Photographing a wedding is a big responsibility and many things can go wrong, so be wary if your friend/dad/uncle has never shot a wedding before. If they have, and you're happy with the results, make sure they have a back-up camera and plenty of memory cards! If they haven't done a wedding before, but you don't want to hurt their feelings, maybe suggest they assist the professional you book. Most pros will be happy for a bit of help, so long as said mate or relative doesn't muscle-in on the best shots, get in the way, or get drunk!
Work out your budget
Wedding photographers cater for every end of the market, so work out how much you can spend first. Again, be careful of false economies here. While you can probably find somebody on Gumtree or in the local newspaper who will shoot your wedding for a few hundred bucks, you're taking a risk. They might not have shot a wedding before, they might not be particularly creative photographers, and you have to wonder why they are offering their services so cheaply to begin with. At the other end of the scale, booking a top society wedding photographer can easily blow your budget for the entire wedding, including the honeymoon!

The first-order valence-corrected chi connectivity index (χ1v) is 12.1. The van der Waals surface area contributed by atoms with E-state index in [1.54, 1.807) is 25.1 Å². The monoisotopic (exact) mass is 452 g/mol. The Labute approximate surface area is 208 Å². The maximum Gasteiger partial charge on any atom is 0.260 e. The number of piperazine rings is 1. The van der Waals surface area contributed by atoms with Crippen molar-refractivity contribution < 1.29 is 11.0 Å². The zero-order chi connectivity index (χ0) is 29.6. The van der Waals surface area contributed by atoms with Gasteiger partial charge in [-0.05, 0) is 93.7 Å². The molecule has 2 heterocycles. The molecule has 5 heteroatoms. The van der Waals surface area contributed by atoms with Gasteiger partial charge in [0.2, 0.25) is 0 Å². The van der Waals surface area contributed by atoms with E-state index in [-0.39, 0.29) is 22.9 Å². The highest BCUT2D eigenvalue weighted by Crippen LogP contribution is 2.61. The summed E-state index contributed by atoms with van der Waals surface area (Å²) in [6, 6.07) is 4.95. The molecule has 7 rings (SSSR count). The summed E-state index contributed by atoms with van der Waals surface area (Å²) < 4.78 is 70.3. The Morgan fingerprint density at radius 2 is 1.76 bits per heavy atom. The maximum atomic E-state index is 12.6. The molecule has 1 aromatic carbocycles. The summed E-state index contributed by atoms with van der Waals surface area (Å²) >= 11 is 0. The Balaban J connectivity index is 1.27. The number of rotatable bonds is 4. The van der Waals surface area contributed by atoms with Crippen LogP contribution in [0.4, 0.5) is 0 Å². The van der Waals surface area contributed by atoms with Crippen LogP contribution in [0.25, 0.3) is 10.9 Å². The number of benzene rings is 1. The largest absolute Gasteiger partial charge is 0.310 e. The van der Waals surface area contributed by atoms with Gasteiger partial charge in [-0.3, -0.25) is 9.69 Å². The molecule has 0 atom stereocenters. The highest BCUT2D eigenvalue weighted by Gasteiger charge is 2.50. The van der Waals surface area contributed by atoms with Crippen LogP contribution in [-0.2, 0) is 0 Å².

As a ballpark figure, a skilled, mainstream wedding photographer will charge anything between $2000 to $6000 and this would also include a pre-wedding shoot. Booking a pair of shooters for the day will take you to the higher end of this scale, but you've got some extra peace of mind.
Know what you want
Wedding photography has come a long away since the 'firing squad' approach that your parents or grandparents endured (usually the happy couple and the in-laws stiffly posed by the church door). There's traditional style, documentary, fine-art... the list goes on. "Story telling" or journalistic wedding photography has become more popular in the last decade or so, and there are plenty of pros who specialise in this relaxed and candid style.
Make sure it's really what you want though – you can't complain there are few formal shots if you book a photographer who specialises in candid, street-photo images in grainy black and white. If you want high-end lighting effects, like something from Vogue, this will also cost you more.